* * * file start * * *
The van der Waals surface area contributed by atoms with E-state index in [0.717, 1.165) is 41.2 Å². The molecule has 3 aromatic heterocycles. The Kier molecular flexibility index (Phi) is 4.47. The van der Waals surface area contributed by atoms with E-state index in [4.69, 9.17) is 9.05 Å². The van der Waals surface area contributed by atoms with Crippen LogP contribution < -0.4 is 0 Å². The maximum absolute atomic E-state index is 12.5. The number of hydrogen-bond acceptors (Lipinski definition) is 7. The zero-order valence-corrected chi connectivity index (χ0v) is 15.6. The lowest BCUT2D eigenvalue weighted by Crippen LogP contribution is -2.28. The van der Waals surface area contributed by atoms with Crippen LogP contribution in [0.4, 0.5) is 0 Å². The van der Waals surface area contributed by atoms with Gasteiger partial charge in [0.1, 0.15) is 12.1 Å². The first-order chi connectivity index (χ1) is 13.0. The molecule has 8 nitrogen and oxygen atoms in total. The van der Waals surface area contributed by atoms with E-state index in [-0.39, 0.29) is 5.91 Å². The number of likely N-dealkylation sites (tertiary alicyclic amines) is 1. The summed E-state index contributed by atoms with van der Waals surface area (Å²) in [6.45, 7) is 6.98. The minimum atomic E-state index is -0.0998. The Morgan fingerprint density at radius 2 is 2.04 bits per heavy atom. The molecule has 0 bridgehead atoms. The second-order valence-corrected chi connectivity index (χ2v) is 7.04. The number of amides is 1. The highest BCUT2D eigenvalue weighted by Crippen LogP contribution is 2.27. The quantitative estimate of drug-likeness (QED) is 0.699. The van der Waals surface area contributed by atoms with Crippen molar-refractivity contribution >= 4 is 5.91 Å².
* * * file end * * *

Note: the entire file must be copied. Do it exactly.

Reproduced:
The van der Waals surface area contributed by atoms with E-state index in [0.717, 1.165) is 41.2 Å². The molecule has 3 aromatic heterocycles. The Kier molecular flexibility index (Phi) is 4.47. The van der Waals surface area contributed by atoms with E-state index in [4.69, 9.17) is 9.05 Å². The van der Waals surface area contributed by atoms with Crippen LogP contribution < -0.4 is 0 Å². The maximum absolute atomic E-state index is 12.5. The number of hydrogen-bond acceptors (Lipinski definition) is 7. The zero-order valence-corrected chi connectivity index (χ0v) is 15.6. The lowest BCUT2D eigenvalue weighted by Crippen LogP contribution is -2.28. The van der Waals surface area contributed by atoms with Crippen LogP contribution in [0.4, 0.5) is 0 Å². The van der Waals surface area contributed by atoms with Gasteiger partial charge in [0.1, 0.15) is 12.1 Å². The first-order chi connectivity index (χ1) is 13.0. The molecule has 8 nitrogen and oxygen atoms in total. The van der Waals surface area contributed by atoms with E-state index in [-0.39, 0.29) is 5.91 Å². The number of likely N-dealkylation sites (tertiary alicyclic amines) is 1. The summed E-state index contributed by atoms with van der Waals surface area (Å²) in [6.45, 7) is 6.98. The minimum atomic E-state index is -0.0998. The Morgan fingerprint density at radius 2 is 2.04 bits per heavy atom. The molecule has 0 bridgehead atoms. The second-order valence-corrected chi connectivity index (χ2v) is 7.04. The number of amides is 1. The highest BCUT2D eigenvalue weighted by Crippen LogP contribution is 2.27. The quantitative estimate of drug-likeness (QED) is 0.699. The van der Waals surface area contributed by atoms with Crippen molar-refractivity contribution >= 4 is 5.91 Å².